Given the flailing frenzy in social media, relationship marketing, customer care, and even more slippery business concepts, “conversation” ranks right up there on the list of current buzzwords. But it’s been part of human life for ages. If conversation is as common as what happens when people speak to each other every day, you wouldn’t think we’d need books about it. Au contraire. And you may be surprised to discover how much more effective your conversations can be with a bit of guidance, background, and perspective.
Start with individual speaking styles as framed by Deborah Tannen, Ph.D., in her book That’s Not What I Meant! How Conversational Style Makes or Breaks Relationships. Tannen uses her personal experiences in miscommunication to engage us in the “explanation about why we so often seem to be misunderstood or why we cannot seem to get our own point across. As an intrigued host once said when introducing Tannen to speak, ‘most books on speaking are about public speaking,’ while hers, on the other hand, address the speech we most often use, the ‘private speaking: talk between two or among a few people.’“
Robert Kegan and Lisa Laskow Lahey examine how conversation — the way we talk with each other — affects reluctance to change in How the Way We Talk Can Change the Way We Work: 7 Tools for Transformation. Get a sense of their efforts to identify the ways we sabotage ourselves in many situations and set up potential conflict with others through our conversations in this brief overview. Kegan and Lahey also provide seven “technologies” to positively and productively transform conversation — which, ultimately, facilitates change.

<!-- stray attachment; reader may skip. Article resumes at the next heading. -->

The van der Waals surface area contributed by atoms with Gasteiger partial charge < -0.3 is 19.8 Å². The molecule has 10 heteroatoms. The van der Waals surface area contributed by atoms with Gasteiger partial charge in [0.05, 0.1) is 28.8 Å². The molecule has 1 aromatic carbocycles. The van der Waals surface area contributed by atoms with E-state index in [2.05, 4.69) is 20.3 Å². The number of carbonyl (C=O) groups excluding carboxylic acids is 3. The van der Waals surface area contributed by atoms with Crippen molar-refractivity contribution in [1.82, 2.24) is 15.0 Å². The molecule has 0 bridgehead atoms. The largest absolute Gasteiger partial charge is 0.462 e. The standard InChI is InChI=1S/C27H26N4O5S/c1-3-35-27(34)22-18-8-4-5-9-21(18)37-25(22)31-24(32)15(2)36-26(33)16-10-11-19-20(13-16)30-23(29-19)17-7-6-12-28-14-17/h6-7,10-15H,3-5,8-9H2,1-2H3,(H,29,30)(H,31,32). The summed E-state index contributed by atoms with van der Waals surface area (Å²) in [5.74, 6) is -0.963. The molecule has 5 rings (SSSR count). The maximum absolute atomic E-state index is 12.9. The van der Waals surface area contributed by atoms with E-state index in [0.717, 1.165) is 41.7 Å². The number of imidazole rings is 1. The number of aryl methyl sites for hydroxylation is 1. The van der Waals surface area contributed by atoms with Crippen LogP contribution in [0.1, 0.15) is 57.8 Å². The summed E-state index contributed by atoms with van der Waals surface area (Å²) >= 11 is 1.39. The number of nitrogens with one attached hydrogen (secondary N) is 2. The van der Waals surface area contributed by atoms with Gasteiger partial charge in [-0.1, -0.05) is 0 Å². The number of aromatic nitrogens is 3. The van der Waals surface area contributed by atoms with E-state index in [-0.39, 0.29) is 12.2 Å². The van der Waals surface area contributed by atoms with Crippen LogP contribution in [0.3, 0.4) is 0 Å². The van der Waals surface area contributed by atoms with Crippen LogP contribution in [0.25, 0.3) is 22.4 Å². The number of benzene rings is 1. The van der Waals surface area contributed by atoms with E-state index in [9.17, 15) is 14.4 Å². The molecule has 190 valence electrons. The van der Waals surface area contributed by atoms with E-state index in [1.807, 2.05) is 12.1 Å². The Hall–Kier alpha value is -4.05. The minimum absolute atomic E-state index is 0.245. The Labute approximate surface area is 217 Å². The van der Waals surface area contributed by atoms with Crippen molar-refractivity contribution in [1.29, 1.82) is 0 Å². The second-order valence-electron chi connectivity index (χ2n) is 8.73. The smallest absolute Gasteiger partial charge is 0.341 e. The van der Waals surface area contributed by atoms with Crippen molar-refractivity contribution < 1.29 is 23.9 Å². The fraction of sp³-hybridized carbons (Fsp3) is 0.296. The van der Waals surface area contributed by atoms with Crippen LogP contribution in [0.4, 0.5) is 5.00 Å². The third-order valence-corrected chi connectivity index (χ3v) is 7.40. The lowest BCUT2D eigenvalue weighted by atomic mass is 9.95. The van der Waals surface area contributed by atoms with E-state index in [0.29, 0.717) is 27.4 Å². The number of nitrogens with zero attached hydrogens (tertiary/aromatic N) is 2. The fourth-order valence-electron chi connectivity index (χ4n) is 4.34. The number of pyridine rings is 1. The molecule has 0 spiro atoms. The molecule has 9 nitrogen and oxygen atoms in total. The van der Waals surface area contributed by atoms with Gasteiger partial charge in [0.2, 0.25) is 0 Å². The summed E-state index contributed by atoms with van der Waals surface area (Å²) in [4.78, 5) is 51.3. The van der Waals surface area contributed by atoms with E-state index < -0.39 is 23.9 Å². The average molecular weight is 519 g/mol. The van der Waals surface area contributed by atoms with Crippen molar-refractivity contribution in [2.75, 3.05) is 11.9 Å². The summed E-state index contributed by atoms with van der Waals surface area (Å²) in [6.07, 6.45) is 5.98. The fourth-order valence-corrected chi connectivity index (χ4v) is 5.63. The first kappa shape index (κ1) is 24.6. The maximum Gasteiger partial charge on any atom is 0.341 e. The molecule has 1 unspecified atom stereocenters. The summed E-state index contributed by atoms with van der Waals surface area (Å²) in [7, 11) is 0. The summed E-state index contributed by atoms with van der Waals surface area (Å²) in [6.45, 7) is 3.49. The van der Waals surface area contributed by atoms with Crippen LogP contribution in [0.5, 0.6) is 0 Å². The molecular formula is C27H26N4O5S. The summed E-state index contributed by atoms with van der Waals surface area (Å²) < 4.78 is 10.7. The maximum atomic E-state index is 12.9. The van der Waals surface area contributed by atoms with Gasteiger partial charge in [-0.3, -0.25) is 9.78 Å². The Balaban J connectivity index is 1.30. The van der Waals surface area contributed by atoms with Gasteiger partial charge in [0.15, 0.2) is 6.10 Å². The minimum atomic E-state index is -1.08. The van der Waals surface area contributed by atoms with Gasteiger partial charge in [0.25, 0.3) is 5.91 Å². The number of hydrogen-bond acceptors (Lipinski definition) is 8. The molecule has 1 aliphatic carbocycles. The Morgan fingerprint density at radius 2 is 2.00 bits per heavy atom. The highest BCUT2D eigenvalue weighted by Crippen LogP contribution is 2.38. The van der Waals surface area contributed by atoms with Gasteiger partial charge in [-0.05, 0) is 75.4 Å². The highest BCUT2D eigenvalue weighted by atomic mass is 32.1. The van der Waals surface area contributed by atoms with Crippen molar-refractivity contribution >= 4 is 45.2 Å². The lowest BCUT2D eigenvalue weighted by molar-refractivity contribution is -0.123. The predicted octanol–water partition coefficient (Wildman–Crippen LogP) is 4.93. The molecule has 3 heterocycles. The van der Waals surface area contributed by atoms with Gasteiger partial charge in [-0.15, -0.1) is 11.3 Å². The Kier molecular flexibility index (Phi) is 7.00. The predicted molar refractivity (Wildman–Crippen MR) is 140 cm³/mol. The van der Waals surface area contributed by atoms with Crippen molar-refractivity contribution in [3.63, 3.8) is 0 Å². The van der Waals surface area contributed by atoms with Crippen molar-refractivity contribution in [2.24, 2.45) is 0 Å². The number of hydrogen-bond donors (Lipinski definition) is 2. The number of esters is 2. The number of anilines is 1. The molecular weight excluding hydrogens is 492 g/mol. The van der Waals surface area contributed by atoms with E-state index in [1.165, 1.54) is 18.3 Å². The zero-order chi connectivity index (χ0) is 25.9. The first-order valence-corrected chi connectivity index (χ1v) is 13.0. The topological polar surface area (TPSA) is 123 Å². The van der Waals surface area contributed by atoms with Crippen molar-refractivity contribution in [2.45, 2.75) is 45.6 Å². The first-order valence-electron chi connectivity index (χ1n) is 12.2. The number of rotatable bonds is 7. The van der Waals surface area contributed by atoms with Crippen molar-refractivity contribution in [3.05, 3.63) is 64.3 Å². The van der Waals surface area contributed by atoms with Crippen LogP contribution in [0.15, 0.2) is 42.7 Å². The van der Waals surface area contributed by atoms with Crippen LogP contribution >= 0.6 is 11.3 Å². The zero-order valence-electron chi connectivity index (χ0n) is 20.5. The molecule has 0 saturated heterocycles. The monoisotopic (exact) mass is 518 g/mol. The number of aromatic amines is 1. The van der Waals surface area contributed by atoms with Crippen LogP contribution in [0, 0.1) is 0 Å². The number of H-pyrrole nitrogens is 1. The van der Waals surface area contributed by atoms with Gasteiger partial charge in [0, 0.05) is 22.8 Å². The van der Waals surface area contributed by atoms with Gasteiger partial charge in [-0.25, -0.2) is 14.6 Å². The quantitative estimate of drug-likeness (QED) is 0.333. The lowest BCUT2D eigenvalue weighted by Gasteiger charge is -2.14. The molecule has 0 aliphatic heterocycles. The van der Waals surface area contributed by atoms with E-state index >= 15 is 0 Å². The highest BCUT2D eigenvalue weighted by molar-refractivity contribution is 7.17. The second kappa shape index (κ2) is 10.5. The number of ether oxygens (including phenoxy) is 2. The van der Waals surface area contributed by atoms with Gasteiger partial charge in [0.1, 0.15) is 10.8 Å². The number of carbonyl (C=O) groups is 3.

Whether at home or at work, we’ve all had conversations that changed our lives. Kerry Patterson and his co-authors address such interactions in Crucial Conversations: Tools for Talking When Stakes Are High. (An updated second edition comes out in mid-September 2011.) If any of your discussions between two or more people happen in situations where “(1) stakes are high, (2) opinions vary, and (3) emotions run strong,” you’ll appreciate the straightforward, helpful approach Patterson takes to these sensitive contacts.
Leadership demands excellent communication skills, including those used in conversation. Phil Harkins’ practical book, Powerful Conversations: How High Impact Leaders Communicate, offers stories, diagrams, tools, and other resources to help you put the skills you learn into practice quickly. Dive into the book to improve your leadership and communication skills by learning to create your own powerful conversations.
The Final Word
Whether you’re talking one-on-one or leading thousands, your conversations need to help you communicate better, encourage effective action, and produce the results you want. These resources can get you started or support your continued travel on that path.
©2011-2013 Jill J. Jensen | Clarity from Chaos